Preparing for a performance review shouldn't mean stress dreams and tanked productivity. But no matter how chill you are, it's never easy to have someone in a position of power evaluate you. It brings back high school vibes, and if there's a self-evaluation aspect, college application vibes too. How do you revert to adulthood and get through a performance review without it taking over your brain space?
We asked HR experts, team leaders, and employees themselves for their best performance review tips—here's what they said.
11 employee performance review tips
1. Do a 360° self-evaluation ahead of time
"If you're preparing for a performance review, start by taking a 360° self-evaluation in advance. Do your best to rate yourself in all aspects of your performance, and make a note of where you perceive yourself as weak. Wherever you have low ratings, develop a brief plan for improvement that you can verbalize during your performance review.
For example, if you see a need to improve in communicating with others, you might develop a quick plan to be more proactive about initiating important conversations. It's ok to explain how circumstances may have hindered your ability to excel in an area—just don't come across as defensive.
In short: Recognize the problem. Mention the barriers to success. Then, present a simple plan for improvement. Make sure that your plan is specific, measurable, and time-bound. Your evaluator will appreciate the thought and effort you put into doing better the next time around."
Dennis Consorte, Digital Marketing and Leadership Consultant for Startups, Snackable Solutions
2. Align yourself to your job family matrix (JFM)
"Many Fortune 500 companies have a job family matrix (JFM): a standardized write-up of your role and the levels of expertise above and below it. A JFM will vary in the amount of detail it contains, but at a minimum, it provides a brief description of the role and a bulleted list of core duties. Your company may call this your career paths and ladders, a career plan, or a career framework.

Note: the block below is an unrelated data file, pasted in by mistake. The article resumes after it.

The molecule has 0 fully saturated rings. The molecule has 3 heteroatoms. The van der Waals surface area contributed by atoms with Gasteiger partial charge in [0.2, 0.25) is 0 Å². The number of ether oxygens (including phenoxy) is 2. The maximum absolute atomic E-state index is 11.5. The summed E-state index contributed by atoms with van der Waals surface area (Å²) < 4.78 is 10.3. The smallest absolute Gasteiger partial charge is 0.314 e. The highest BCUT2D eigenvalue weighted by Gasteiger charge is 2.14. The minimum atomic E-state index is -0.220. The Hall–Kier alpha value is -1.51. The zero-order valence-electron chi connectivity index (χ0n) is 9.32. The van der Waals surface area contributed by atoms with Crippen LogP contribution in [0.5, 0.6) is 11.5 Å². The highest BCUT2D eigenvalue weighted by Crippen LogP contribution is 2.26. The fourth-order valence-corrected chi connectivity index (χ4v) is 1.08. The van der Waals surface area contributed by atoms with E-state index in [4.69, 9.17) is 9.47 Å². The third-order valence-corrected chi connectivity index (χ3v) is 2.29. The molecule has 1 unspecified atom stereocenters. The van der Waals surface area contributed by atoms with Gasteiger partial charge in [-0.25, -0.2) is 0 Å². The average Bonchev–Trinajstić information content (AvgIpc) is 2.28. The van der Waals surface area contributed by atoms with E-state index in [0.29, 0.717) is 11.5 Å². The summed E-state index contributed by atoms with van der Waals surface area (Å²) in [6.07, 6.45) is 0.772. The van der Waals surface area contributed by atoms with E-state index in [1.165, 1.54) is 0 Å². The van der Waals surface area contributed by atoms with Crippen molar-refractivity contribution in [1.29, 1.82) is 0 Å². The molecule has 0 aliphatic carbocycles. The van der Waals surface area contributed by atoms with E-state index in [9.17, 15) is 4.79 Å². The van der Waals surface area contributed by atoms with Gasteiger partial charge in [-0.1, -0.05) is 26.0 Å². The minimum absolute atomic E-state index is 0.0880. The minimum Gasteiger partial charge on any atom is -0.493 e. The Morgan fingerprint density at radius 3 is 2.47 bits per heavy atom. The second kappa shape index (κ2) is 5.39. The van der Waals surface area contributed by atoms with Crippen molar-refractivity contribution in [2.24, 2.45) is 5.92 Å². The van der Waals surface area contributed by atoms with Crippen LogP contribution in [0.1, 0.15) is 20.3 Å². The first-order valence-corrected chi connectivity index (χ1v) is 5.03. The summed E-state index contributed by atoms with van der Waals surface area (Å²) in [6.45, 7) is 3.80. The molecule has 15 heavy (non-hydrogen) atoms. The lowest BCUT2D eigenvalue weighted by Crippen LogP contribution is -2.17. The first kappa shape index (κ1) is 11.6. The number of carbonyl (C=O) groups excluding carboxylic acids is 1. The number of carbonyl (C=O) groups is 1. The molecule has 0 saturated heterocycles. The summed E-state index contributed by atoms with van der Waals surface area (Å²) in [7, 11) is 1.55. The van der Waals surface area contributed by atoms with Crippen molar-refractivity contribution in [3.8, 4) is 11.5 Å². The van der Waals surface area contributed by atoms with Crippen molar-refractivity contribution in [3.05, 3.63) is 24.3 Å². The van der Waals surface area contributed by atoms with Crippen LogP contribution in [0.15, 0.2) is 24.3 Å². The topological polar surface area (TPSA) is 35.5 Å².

Aligning yourself to the job family matrix means taking an honest stock of your role and abilities. I've seen an employee's alignment with their JFM really help develop their leadership qualities and increase their confidence in taking on more high-visibility work.
As a manager, I've used the JFM to advocate for role changes, promotions, and to guide career moves. Prepare for your review with your Specific, Measurable, Achievable, Relevant, and Time-Bound (SMART) goals for how you plan to master each bullet inside and out on your JFM."
Candice Trebus, Sr. Lifecycle Marketing Manager, Skillz Inc.
3. Show, don't tell
"Everything begins with your self-assessment. Review your milestones and achievements, and anchor each of them with evidence. It's essential to show your supervisor what you've done and how those accomplishments have impacted the company.
Think about where you've improved a process that saved time, generated more revenue, or led exceptionally well. Your performance review is an opportunity to tell your story. And while your supervisor should know the things you've done, there is a possibility they aren't fully aware of everything. That's why you need to tell your story better than anyone else."